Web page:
The phrase “don’t shoot the messenger” comes from the pre-industrial practice of using human messengers to carry communication between major leaders. These couriers represented the political interests of the leader sending the message, and they usually returned whatever response the recipient wanted to send back to their liege. If the recipient didn’t like that message, however, it was not uncommon for him or her to shoot (or stab, or flay, or behead, or whatever other killing of choice seemed appropriate) the messenger and send the dead body back to the original sender as a response.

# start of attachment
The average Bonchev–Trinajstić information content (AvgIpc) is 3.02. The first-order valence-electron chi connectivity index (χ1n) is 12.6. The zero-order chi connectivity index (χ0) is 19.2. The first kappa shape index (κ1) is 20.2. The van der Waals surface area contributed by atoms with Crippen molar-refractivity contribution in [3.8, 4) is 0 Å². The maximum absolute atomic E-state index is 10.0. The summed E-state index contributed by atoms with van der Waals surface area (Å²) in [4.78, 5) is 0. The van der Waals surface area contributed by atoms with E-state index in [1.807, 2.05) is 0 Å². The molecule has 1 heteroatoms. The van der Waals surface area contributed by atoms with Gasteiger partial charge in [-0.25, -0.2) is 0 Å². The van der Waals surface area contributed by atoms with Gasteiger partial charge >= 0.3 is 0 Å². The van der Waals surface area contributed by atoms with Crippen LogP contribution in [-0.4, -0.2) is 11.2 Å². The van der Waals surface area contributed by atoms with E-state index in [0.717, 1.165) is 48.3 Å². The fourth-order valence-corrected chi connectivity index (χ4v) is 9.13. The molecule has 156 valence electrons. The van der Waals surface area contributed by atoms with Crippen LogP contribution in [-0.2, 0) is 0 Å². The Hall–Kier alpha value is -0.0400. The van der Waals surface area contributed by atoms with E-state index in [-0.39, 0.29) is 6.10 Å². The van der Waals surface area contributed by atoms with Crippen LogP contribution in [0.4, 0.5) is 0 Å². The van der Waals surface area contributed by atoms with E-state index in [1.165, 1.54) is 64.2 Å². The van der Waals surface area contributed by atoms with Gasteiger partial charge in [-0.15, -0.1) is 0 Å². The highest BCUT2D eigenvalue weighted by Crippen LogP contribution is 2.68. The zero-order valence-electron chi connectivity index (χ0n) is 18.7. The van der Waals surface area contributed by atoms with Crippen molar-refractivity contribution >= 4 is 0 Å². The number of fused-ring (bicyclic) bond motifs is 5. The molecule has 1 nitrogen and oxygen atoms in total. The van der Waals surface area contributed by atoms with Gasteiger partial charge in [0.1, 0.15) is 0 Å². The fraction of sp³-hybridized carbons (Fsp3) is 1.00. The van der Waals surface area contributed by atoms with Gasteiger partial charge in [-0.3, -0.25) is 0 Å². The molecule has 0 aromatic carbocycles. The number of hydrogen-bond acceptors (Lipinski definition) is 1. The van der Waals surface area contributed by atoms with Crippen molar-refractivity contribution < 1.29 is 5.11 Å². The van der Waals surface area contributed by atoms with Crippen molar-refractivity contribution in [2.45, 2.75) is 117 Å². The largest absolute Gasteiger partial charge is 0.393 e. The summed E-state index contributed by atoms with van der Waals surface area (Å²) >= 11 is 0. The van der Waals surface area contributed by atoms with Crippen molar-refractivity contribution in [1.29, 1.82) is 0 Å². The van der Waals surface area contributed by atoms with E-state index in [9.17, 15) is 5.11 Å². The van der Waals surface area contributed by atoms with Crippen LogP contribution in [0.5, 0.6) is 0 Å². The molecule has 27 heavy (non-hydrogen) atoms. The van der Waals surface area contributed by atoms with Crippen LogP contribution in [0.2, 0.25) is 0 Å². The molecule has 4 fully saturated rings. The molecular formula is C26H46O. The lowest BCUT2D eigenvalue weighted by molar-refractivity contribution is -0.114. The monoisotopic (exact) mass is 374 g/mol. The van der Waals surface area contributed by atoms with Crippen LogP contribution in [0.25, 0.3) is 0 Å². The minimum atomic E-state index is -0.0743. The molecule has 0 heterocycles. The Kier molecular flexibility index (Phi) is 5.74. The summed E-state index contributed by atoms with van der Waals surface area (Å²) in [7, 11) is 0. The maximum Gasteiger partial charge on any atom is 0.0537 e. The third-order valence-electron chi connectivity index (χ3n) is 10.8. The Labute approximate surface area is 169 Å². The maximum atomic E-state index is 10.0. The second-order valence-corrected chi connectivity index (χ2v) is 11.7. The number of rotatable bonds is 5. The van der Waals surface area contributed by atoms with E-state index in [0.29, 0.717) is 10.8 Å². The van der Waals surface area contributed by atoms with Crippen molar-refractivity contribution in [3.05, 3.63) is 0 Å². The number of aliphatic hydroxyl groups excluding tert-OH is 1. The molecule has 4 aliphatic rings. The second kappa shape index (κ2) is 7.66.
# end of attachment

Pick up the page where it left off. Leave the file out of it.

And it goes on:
Needless to say, messengers in ancient days didn’t have a long life expectancy.
And neither does Jeffrey Zeints after his recent performance before the House Budget Committee.Read More